Obama is gearing up federal agencies to try to retake control of the borderSubmitted by bobbyw24 on Sun, 07/25/2010 - 19:04
By Peter Slevin
Washington Post Staff Writer
Sunday, July 25, 2010; 4:05 PM
In a bid to remake the enforcement of federal immigration laws, the Obama administration is deporting record numbers of illegal immigrants and auditing hundreds of businesses that blithely hire undocumented workers.
The Immigation and Customs Enforcement agency anticipates deporting about 400,000 people this fiscal year, nearly 10 percent above the Bush administration's 2008 total and 25 percent more than were deported in 2007. The pace of company audits has roughly quadrupled since former President Bush's final year in office.
The effort is part of President Obama's larger project "to make our national laws actually work," as he put it in a speech this month at American University. Partly designed to entice Republicans to support comprehensive immigration reform, the mission is proving difficult and politically perilous.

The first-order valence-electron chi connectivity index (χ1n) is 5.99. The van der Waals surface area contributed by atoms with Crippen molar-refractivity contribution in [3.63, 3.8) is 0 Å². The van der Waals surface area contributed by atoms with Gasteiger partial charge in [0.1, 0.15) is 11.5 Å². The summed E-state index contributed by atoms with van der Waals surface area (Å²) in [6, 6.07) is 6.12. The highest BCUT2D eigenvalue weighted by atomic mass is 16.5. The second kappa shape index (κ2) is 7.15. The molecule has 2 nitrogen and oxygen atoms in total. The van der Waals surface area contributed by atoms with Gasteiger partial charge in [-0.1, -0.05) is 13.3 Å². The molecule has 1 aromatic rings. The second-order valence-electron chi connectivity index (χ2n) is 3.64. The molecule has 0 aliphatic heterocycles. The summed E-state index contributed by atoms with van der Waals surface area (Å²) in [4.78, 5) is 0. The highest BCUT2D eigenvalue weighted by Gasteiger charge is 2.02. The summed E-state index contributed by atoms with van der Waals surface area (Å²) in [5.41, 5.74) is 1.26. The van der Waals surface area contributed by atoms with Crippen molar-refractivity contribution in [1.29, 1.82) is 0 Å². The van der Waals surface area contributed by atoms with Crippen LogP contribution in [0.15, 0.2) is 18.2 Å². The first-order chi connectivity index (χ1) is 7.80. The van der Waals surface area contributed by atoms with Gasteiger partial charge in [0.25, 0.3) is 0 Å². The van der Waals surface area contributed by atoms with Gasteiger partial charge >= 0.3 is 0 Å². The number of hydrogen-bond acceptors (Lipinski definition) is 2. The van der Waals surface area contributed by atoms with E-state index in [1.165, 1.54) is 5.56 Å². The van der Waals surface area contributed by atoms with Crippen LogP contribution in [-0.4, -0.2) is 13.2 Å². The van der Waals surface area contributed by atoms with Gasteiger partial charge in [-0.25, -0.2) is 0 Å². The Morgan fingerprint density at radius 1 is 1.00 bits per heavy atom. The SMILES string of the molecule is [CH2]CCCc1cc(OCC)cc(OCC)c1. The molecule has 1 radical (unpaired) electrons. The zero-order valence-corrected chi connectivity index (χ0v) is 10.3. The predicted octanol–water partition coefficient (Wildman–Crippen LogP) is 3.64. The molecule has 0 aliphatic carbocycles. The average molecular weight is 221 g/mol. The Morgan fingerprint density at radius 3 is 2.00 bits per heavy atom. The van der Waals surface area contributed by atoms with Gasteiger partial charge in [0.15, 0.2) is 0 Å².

Obama is drawing flak from hawks who contend the administration is weak on border security and from doves who are disappointed that he has not done more to fulfill his campaign promise to help the country's estimated 11 million illegal residents. Trying to thread a needle, the president contends enforcement -- including the deployment of fresh troops to the Mexico border -- is a necessary but insufficient solution.
A June 30 memorandum from Immigration and Customs Enforcement director John Morton instructed officers to focus their "principal attention" on felons and repeat lawbreakers. The policy, influenced by a series of sometimes heated White House meetings, also targets repeat border crossers while declaring that parents caring for children or the infirm should only be detained in unusual cases.
"We're trying to put our money where our mouth is," Morton said in an interview, describing the goal as a "rational" immigration policy. "You've got to have aggressive enforcement against criminal offenders. You have to have a secure border. You have to have some integrity in the system."
Morton said the 400,000 people expected to be deported this year -- either physically removed or allowed to leave on their own power -- represent the maximum the overburdened processing, detention and immigration court system can handle.
The Obama administration has been moving away from using worksite raids to target employers. Just 765 undocumented workers have been arrested at their jobs this fiscal year, compared with 5,100 in 2008, according to Department of Homeland Security figures. Instead, officers have increased employer audits, studying the employee documentation of 2,875 companies suspected of hiring illegal workers and assessing $6.4 million in fines.
On the ground, a program known as Secure Communities uses